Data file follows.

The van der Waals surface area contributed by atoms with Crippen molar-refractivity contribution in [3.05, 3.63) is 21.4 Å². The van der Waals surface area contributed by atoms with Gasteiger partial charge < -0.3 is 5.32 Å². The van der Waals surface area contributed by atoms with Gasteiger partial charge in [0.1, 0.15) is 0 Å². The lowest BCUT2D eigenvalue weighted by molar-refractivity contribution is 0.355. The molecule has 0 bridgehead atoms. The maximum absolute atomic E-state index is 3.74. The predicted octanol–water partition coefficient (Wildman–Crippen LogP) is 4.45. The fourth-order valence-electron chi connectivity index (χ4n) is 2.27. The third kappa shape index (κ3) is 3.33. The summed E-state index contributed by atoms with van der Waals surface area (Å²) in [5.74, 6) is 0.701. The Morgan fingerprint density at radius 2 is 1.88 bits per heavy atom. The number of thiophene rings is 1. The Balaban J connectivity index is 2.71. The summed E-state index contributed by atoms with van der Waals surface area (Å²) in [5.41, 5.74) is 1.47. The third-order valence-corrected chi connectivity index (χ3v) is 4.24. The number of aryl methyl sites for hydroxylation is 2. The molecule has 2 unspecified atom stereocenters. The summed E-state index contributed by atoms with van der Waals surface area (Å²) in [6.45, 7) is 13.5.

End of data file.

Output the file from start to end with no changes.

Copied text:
The van der Waals surface area contributed by atoms with Crippen molar-refractivity contribution in [3.05, 3.63) is 21.4 Å². The van der Waals surface area contributed by atoms with Gasteiger partial charge < -0.3 is 5.32 Å². The van der Waals surface area contributed by atoms with Gasteiger partial charge in [0.1, 0.15) is 0 Å². The lowest BCUT2D eigenvalue weighted by molar-refractivity contribution is 0.355. The molecule has 0 bridgehead atoms. The maximum absolute atomic E-state index is 3.74. The predicted octanol–water partition coefficient (Wildman–Crippen LogP) is 4.45. The fourth-order valence-electron chi connectivity index (χ4n) is 2.27. The third kappa shape index (κ3) is 3.33. The summed E-state index contributed by atoms with van der Waals surface area (Å²) in [5.74, 6) is 0.701. The Morgan fingerprint density at radius 2 is 1.88 bits per heavy atom. The number of thiophene rings is 1. The Balaban J connectivity index is 2.71. The summed E-state index contributed by atoms with van der Waals surface area (Å²) in [5.41, 5.74) is 1.47. The third-order valence-corrected chi connectivity index (χ3v) is 4.24. The number of aryl methyl sites for hydroxylation is 2. The molecule has 2 unspecified atom stereocenters. The summed E-state index contributed by atoms with van der Waals surface area (Å²) in [6.45, 7) is 13.5.